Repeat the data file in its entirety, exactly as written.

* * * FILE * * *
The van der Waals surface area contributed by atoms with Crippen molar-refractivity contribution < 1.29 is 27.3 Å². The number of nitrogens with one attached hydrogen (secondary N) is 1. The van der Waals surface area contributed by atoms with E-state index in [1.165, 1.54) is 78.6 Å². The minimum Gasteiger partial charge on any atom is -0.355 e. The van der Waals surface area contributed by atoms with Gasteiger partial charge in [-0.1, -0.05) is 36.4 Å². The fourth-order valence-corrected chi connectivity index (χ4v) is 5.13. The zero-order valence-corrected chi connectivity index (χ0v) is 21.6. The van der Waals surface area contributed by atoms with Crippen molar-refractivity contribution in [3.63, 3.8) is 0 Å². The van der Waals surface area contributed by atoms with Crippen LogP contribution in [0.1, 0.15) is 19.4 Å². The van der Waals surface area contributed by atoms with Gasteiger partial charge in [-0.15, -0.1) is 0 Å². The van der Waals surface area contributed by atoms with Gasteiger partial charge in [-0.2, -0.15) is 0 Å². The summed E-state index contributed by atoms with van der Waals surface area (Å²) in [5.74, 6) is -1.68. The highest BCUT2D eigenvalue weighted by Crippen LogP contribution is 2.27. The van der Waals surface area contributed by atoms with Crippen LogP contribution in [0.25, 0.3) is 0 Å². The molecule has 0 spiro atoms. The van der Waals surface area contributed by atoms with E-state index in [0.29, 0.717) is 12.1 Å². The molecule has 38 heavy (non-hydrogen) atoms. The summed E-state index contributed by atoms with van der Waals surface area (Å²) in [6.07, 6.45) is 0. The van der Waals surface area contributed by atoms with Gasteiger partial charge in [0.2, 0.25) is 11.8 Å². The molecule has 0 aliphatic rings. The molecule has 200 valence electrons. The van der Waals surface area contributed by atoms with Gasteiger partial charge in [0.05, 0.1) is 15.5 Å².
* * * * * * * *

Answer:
The van der Waals surface area contributed by atoms with Crippen molar-refractivity contribution < 1.29 is 27.3 Å². The number of nitrogens with one attached hydrogen (secondary N) is 1. The van der Waals surface area contributed by atoms with E-state index in [1.165, 1.54) is 78.6 Å². The minimum Gasteiger partial charge on any atom is -0.355 e. The van der Waals surface area contributed by atoms with Gasteiger partial charge in [-0.1, -0.05) is 36.4 Å². The fourth-order valence-corrected chi connectivity index (χ4v) is 5.13. The zero-order valence-corrected chi connectivity index (χ0v) is 21.6. The van der Waals surface area contributed by atoms with Crippen molar-refractivity contribution in [3.63, 3.8) is 0 Å². The van der Waals surface area contributed by atoms with Crippen LogP contribution in [0.1, 0.15) is 19.4 Å². The van der Waals surface area contributed by atoms with Gasteiger partial charge in [-0.15, -0.1) is 0 Å². The van der Waals surface area contributed by atoms with Gasteiger partial charge in [-0.2, -0.15) is 0 Å². The summed E-state index contributed by atoms with van der Waals surface area (Å²) in [5.74, 6) is -1.68. The highest BCUT2D eigenvalue weighted by Crippen LogP contribution is 2.27. The van der Waals surface area contributed by atoms with Crippen LogP contribution in [0.25, 0.3) is 0 Å². The molecule has 0 spiro atoms. The van der Waals surface area contributed by atoms with E-state index in [0.29, 0.717) is 12.1 Å². The molecule has 38 heavy (non-hydrogen) atoms. The summed E-state index contributed by atoms with van der Waals surface area (Å²) in [6.07, 6.45) is 0. The van der Waals surface area contributed by atoms with Gasteiger partial charge in [0.2, 0.25) is 11.8 Å². The molecule has 0 aliphatic rings. The molecule has 200 valence electrons. The van der Waals surface area contributed by atoms with Gasteiger partial charge in [0.05, 0.1) is 15.5 Å².